This article follows on from the previous study where repeated serial CRP measurements from patients during melanoma vaccine treatment were taken to look for significant fluctuation of the blood marker to try to find consistent ‘cycles’ for each patient. Advanced ‘machine learning’ mathematics provided state-of-the-art methods to try to anticipate the next day’s CRP levels. This could indicate when to treat patients for most effective outcome. These studies are continuing.

Previously Funded Research Projects include:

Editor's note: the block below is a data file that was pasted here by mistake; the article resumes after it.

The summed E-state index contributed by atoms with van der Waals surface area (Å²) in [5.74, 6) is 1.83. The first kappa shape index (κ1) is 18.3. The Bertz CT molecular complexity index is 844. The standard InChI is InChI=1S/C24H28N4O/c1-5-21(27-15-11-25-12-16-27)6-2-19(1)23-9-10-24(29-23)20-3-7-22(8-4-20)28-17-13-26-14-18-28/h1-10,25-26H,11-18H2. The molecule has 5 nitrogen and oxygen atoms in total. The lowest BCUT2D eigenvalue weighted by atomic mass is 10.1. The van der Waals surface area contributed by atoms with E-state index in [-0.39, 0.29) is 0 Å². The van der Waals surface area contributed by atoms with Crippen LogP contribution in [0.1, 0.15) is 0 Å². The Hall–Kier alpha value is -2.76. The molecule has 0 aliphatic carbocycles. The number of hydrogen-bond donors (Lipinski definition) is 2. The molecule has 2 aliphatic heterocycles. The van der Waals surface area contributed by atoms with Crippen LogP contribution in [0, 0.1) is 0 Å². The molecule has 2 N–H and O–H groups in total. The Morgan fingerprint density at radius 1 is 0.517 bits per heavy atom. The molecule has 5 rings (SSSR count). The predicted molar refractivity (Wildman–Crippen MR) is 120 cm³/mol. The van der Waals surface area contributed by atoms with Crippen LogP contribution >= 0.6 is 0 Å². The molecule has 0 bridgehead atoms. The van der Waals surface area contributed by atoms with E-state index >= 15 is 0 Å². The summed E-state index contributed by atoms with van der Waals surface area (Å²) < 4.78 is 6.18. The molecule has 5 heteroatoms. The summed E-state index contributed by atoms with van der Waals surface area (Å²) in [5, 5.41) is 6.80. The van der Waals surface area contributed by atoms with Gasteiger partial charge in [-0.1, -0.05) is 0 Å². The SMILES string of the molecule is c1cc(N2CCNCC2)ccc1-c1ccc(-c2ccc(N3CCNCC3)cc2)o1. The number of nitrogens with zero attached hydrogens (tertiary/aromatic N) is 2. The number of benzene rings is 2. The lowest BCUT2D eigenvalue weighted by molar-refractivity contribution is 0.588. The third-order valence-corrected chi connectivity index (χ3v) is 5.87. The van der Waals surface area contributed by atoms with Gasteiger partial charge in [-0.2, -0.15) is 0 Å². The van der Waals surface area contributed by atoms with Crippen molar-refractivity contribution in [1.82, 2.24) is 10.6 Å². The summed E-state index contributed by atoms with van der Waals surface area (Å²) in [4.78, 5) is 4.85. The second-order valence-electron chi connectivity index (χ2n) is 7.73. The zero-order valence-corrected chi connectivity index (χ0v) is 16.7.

These small studies investigated how the immune system fluctuated in its action against melanoma and other cancers in patients by measuring a blood marker to reveal a ‘cycle’ or ‘wave’ of effectiveness. Treatments were targeted to specific parts of the immune system ‘cycle’ for each patient to examine whether clinical outcomes could be improved compared with ‘untimed’ treatments given at any time in the cycle. The studies showed that: (i) every cancer patient had fluctuation in their immune systems; (ii) determining the immune ‘cycle’ shape in each patient was complex; and (iii) the concept of finding the best time in each patient’s immune cycle to administer treatment was not straightforward. However, this approach is still likely to be beneficial with more studies and might increase the effectiveness of some treatments for patients. The work is continuing using more complicated mathematics and is now the subject of a PhD project with Electrical Engineers at the University of Adelaide. The AMRF has co-funded this project along with the Cancer Council SA and the South Australian Medical Research Institute, University of Adelaide and the Royal Adelaide Hospital.